Hunger Live and in Color

Hunger Live and in Color

    With Lula, the Brazilian media will have to face the country.
    The Brazil of statistics and infographics will finally be transformed
    into actual images, not necessarily depressing and negative.
    The media
    will move. Pushed, as always.

    Alberto Dines

    The new "itinerant action" program of the Lula administration is a simple idea that confirms the saying "a good
    solution is the solution that solves at least two problems". Besides its political, social and administrative benefits, it will give the
    media a very healthy jerk. Or, if you wish, a huge lesson on Brazil to those who have gotten used to the easy road—covering
    the country without leaving home (or their newsrooms).

    From now on, all TV newscasts, radio stations, newspapers and magazines will have to forget the nice life of the
    Rio-São Paulo-Brasília triangle and start showing Brazil to Brazilians. Somehow the television media will have to find the time, the
    resources and, most of all, the conviction to forget botox, clones, the petty little world of `summer muses’ and current girlfriends
    of favorite playboys. Now they will have to hit the road and eat dust, tracking behind the new heads of federal departments.

    Somehow, newspapers will have to learn to get ahead of the facts. Just like the other day, when they found out that
    the itinerary of the first presidential trip would include Guaribas, interior of the state of Piauí. Even if they changed the
    itinerary back, the fact is that Guaribas is now in the Brazilian journalistic map.

    From now on, national news editors cannot be confused with political editors—they will all have to diversify, each
    one on its own, following the inspired suggestion of "Globo" reporter Márcio Moreira Alves—in Brasília, you have to cover
    the Praça dos Três Poderes [Square of the Three Government Branches] without forgetting the Esplanada dos Ministérios
    [Esplanade of the Ministries].

    Brazil will change, the media will change and the readers will feel the difference. And on the second or third trip, we
    will notice a snap: where are the local correspondents and the regional branches? Where have all the newspapers who
    introduce themselves to advertisers as `national papers’ gone? Must weekly journalism restrict itself to self-help and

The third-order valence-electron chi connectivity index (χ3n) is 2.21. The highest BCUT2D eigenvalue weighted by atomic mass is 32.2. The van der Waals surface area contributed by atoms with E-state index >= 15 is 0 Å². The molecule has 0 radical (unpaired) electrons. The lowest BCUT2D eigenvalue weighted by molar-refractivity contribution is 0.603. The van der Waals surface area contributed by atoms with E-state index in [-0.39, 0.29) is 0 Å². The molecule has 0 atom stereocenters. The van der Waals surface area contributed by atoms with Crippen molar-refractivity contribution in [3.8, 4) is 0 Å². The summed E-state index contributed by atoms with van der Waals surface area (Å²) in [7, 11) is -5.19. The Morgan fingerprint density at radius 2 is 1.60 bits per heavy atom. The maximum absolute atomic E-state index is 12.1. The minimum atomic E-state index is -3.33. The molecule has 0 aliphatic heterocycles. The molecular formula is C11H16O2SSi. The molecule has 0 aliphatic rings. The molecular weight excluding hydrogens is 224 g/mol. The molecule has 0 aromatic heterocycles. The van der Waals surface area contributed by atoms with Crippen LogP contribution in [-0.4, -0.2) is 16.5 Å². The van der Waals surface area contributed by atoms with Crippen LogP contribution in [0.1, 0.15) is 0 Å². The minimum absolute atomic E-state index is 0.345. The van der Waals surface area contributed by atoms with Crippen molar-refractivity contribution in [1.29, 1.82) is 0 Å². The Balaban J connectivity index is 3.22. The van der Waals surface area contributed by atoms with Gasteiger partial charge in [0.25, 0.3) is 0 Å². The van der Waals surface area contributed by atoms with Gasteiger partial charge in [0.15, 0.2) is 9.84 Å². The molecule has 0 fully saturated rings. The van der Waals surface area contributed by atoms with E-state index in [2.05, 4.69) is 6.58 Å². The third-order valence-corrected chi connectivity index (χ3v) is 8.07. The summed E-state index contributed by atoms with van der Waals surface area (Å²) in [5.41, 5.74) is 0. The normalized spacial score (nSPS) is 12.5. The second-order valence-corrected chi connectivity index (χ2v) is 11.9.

pharmacology miracles? Is the Nordeste (Northeast) only beaches and coconut milk? The Brazil of statistics and infographics will
    finally be transformed into actual images, not necessarily depressing and negative. The media will move. Pushed, as always.

    Gruesome numbers

    We are going to lose the fear, recover hope, feel proud, ignite solidarity—it’s a country-wide consensus. A few
    details get in the way though. On Saturday (Jan
    4th), all the major newspapers in São Paulo, in unison and inadvertently, gave
    us a picture of the long way we still have to go.

    In its Cidades (Cities) section, Estadão
    [Estado de S. Paulo] reports that during the three first days of the year, an
    extended holiday, 42 people were murdered in São Paulo, 25 of those in the capital city alone and the rest in the nearby towns.
    One of the dead was a military policeman, victim of armed robbery. And that’s not all—in Diadema, there were 3 slaughters in
    3 days, with 3 dead. Total: 45.

    In the Cotidiano (Day to Day) section of
    Folha de S. Paulo, we learn that during the New Year’s holiday alone, 109
    people were killed in federal highways, victims of accidents. On the same date last year, 106 were killed. One accident in Santa
    Catarina left six dead, but it’s not clear if those are included in that total. Adding two more deaths reported after the survey by
    Folha (early morning Friday and reported by
    Estadão, p. C-3), we have 111 fatal victims (or 116, if we include the

    Adding murders and highway crashes, we had 161 people dead on New Year’s, the day of Universal Fraternity.
    Christmas numbers were not computed.

    The brutality of the numbers is only paralleled by the insensitivity of the editors: the
    Folha story was featured as a small note in the "Panorâmica" column, thrown in the confines of the paper (p. C-4), ahead of Sports. The
    Estadão story was published with some prominence (headline on page C-5). Estadão managed to insert a catch on the bottom of the front page
    ("Violence on the Eve of the New Year in SP). Folha didn’t even do that.

    It is worth adding up this gruesome balance of the almost two weeks of celebrations and joy during this happiest
    season of the year. It is also worth asking the question of what is the role of this press that walks away from tragedy with such indifference.

    Alberto Dines, the author, is a journalist, founder and researcher at LABJOR—Laboratório de Estudos Avançados
    em Jornalismo (Laboratory for Advanced Studies in Journalism) at UNICAMP (University of Campinas) and editor of
    the Observatório da Imprensa. He also writes a column on cultural issues for the Rio daily
    Jornal do Brasil. You can reach him by email at  

    Translated by Tereza Braga, email:

    This article was originally published in the
    Observatório da Imprensa (The Press Observatory)—  of January 8, 2003.

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